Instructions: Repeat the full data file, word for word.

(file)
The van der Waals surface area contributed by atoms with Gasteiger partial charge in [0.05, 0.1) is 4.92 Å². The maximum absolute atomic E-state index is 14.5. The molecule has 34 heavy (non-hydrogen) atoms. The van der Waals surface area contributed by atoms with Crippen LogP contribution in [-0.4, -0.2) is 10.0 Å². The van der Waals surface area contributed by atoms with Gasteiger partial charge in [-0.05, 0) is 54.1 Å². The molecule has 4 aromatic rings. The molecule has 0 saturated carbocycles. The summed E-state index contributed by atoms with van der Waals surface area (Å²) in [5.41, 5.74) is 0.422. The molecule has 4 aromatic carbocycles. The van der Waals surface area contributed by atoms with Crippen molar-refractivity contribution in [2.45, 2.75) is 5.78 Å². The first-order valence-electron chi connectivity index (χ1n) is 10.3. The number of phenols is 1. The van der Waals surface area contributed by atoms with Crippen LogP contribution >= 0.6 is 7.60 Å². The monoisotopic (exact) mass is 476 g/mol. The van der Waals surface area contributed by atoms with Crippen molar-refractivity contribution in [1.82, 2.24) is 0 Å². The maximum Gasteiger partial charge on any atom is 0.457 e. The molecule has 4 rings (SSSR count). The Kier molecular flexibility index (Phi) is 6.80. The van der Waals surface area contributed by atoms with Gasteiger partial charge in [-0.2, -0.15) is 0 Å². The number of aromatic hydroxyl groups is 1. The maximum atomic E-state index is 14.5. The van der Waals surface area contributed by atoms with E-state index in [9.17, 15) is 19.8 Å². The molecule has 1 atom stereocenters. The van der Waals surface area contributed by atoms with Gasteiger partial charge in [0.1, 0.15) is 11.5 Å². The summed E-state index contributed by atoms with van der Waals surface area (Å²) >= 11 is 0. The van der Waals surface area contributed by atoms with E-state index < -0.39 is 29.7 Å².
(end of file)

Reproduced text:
The van der Waals surface area contributed by atoms with Gasteiger partial charge in [0.05, 0.1) is 4.92 Å². The maximum absolute atomic E-state index is 14.5. The molecule has 34 heavy (non-hydrogen) atoms. The van der Waals surface area contributed by atoms with Crippen LogP contribution in [-0.4, -0.2) is 10.0 Å². The van der Waals surface area contributed by atoms with Gasteiger partial charge in [-0.05, 0) is 54.1 Å². The molecule has 4 aromatic rings. The molecule has 0 saturated carbocycles. The summed E-state index contributed by atoms with van der Waals surface area (Å²) in [5.41, 5.74) is 0.422. The molecule has 4 aromatic carbocycles. The van der Waals surface area contributed by atoms with Crippen molar-refractivity contribution in [2.45, 2.75) is 5.78 Å². The first-order valence-electron chi connectivity index (χ1n) is 10.3. The number of phenols is 1. The van der Waals surface area contributed by atoms with Crippen LogP contribution >= 0.6 is 7.60 Å². The monoisotopic (exact) mass is 476 g/mol. The van der Waals surface area contributed by atoms with Crippen molar-refractivity contribution in [1.82, 2.24) is 0 Å². The maximum Gasteiger partial charge on any atom is 0.457 e. The molecule has 4 rings (SSSR count). The Kier molecular flexibility index (Phi) is 6.80. The van der Waals surface area contributed by atoms with Gasteiger partial charge in [-0.2, -0.15) is 0 Å². The number of aromatic hydroxyl groups is 1. The maximum atomic E-state index is 14.5. The van der Waals surface area contributed by atoms with E-state index in [9.17, 15) is 19.8 Å². The molecule has 1 atom stereocenters. The van der Waals surface area contributed by atoms with Gasteiger partial charge in [0.1, 0.15) is 11.5 Å². The summed E-state index contributed by atoms with van der Waals surface area (Å²) >= 11 is 0. The van der Waals surface area contributed by atoms with E-state index < -0.39 is 29.7 Å².